Jory Weintraub, an immunologist who teaches with the Duke Initiative for Science and Society at United Methodist-related Duke University, said the overwhelming majority of the scientific community agrees with the judge’s assessment.

Because intelligent design starts with belief in a designer, who as Jesus said should not be put to the test, it doesn’t offer testable hypotheses the way evolutionary biology does.

Well, even the DI notes that ID does offer testable hypotheses, so the Methodists are off the mark here. However, lest the DI take this out of context, all their testable hypotheses have failed. We have plausible precursors for the adaptations that the IDers claim could never have evolved in a stepwise fashion, and the supposed fossil evidence against Darwinian evolution has been attacked and refuted by real paleontologists (see here).

The DI, of course, which has no positive scientific program of its own, offering only lame and incorrect criticisms of real science, is into big-time whining, and so urges its acolytes to contact the Methodist Church:

Is human life just flotsam cast up by a mindless material process? That, the picture of what man is, constitutes the ultimate question posed by the study of evolution. Without regard for what is merely politically correct, Americans want to know what science has to say about biological origins.

The “leadership” of the UMC Commission, isolated from mainstream opinion, is thus this year’s COTY. They deserve it, whoever they are. The award is an occasion for sensible members of that church, and other thoughtful people of any religious persuasion or none, to rise up in protest. We have already offered an easy way of taking action. If you haven’t already, please spare a moment and do so.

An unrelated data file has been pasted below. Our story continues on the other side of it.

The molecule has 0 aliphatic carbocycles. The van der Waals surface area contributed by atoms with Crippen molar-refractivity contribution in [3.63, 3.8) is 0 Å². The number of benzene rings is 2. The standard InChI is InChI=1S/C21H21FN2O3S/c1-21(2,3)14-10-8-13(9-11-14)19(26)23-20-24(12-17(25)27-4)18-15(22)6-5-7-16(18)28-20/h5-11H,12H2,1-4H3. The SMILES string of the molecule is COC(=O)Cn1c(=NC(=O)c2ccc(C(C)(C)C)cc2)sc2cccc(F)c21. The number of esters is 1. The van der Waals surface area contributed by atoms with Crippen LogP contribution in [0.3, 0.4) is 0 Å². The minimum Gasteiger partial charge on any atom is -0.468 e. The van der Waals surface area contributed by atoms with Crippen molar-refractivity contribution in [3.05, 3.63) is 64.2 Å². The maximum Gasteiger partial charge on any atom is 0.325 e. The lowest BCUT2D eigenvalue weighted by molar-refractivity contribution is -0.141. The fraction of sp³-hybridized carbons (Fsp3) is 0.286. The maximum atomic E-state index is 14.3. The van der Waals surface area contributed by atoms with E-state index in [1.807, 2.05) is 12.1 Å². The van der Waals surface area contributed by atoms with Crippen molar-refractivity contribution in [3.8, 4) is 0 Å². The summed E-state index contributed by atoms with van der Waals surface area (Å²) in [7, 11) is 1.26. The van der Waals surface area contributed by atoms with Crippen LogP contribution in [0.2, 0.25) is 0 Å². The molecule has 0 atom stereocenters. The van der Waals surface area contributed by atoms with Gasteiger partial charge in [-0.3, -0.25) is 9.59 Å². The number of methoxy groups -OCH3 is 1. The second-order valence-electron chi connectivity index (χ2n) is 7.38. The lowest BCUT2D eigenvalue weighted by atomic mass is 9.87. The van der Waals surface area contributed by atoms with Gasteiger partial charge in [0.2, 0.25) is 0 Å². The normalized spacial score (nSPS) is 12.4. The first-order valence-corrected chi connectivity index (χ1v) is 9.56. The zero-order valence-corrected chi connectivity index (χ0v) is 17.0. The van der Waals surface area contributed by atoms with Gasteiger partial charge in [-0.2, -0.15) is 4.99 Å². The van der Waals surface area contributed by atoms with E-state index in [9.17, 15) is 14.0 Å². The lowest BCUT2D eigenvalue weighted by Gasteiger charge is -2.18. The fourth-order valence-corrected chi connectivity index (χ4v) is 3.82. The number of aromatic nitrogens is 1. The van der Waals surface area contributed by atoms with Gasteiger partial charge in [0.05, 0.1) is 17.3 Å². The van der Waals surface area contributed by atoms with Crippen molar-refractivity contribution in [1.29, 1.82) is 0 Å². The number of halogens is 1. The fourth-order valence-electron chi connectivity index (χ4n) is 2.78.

The DI casts this as a free-speech issue. But if the Methodists’ position is that the Church must be accept science as it comes from scientists, then the DI has no right to promulgate its falsified “science” at a Church conference. That would be equivalent to allowing tables on homeopathy, ESP, and flat-earth “theory” at their meeting.

Now I could criticize the Church’s argument that there’s no conflict between science and faith, and I have, but I have a book on that, so I’ll leave it be. But it’s telling that the Discovery Institute, but no real scientific organization, whines continuously about being suppressed and censored. That’s also a hallmark of pseudoscientists like Deepak Chopra and Rupert Sheldrake. Have the woolheads at the DI ever noticed that similarity?

Stephen Law recommends five books on pseudoscience

March 18, 2015 • 2:34 pm

Most of you have probably heard of Stephen Law, a philosopher at the University of London and provost of the Center for Inquiry UK (he’s also an atheist).  At the Five Books site, which I keep recommending as a great way to find what to read in an area you’re curious about, Nigel Warburton has just done an interview with Law , who recommends five books for learning about (and debunking) pseudoscience.  I’ll leave you to read what he says, but I’ll list the books here (and their US Amazon links) for your convenience. And I’ll append or or two statements from the interview.